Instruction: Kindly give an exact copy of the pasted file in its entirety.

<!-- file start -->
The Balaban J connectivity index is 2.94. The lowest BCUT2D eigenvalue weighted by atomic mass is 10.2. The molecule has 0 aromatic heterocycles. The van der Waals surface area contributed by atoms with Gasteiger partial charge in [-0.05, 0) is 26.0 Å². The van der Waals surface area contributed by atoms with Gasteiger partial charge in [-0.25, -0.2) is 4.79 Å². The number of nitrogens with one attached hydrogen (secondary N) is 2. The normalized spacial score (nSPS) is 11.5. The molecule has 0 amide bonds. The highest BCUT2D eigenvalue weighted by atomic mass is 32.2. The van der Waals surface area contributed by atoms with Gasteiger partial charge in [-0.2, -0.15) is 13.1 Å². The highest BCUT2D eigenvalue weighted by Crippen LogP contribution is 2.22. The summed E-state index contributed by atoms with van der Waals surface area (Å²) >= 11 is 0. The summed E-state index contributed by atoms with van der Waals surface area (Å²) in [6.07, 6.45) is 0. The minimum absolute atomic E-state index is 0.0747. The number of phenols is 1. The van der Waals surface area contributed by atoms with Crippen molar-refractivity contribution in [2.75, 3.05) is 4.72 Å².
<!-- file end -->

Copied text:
The Balaban J connectivity index is 2.94. The lowest BCUT2D eigenvalue weighted by atomic mass is 10.2. The molecule has 0 aromatic heterocycles. The van der Waals surface area contributed by atoms with Gasteiger partial charge in [-0.05, 0) is 26.0 Å². The van der Waals surface area contributed by atoms with Gasteiger partial charge in [-0.25, -0.2) is 4.79 Å². The number of nitrogens with one attached hydrogen (secondary N) is 2. The normalized spacial score (nSPS) is 11.5. The molecule has 0 amide bonds. The highest BCUT2D eigenvalue weighted by atomic mass is 32.2. The van der Waals surface area contributed by atoms with Gasteiger partial charge in [-0.2, -0.15) is 13.1 Å². The highest BCUT2D eigenvalue weighted by Crippen LogP contribution is 2.22. The summed E-state index contributed by atoms with van der Waals surface area (Å²) >= 11 is 0. The summed E-state index contributed by atoms with van der Waals surface area (Å²) in [6.07, 6.45) is 0. The minimum absolute atomic E-state index is 0.0747. The number of phenols is 1. The van der Waals surface area contributed by atoms with Crippen molar-refractivity contribution in [2.75, 3.05) is 4.72 Å².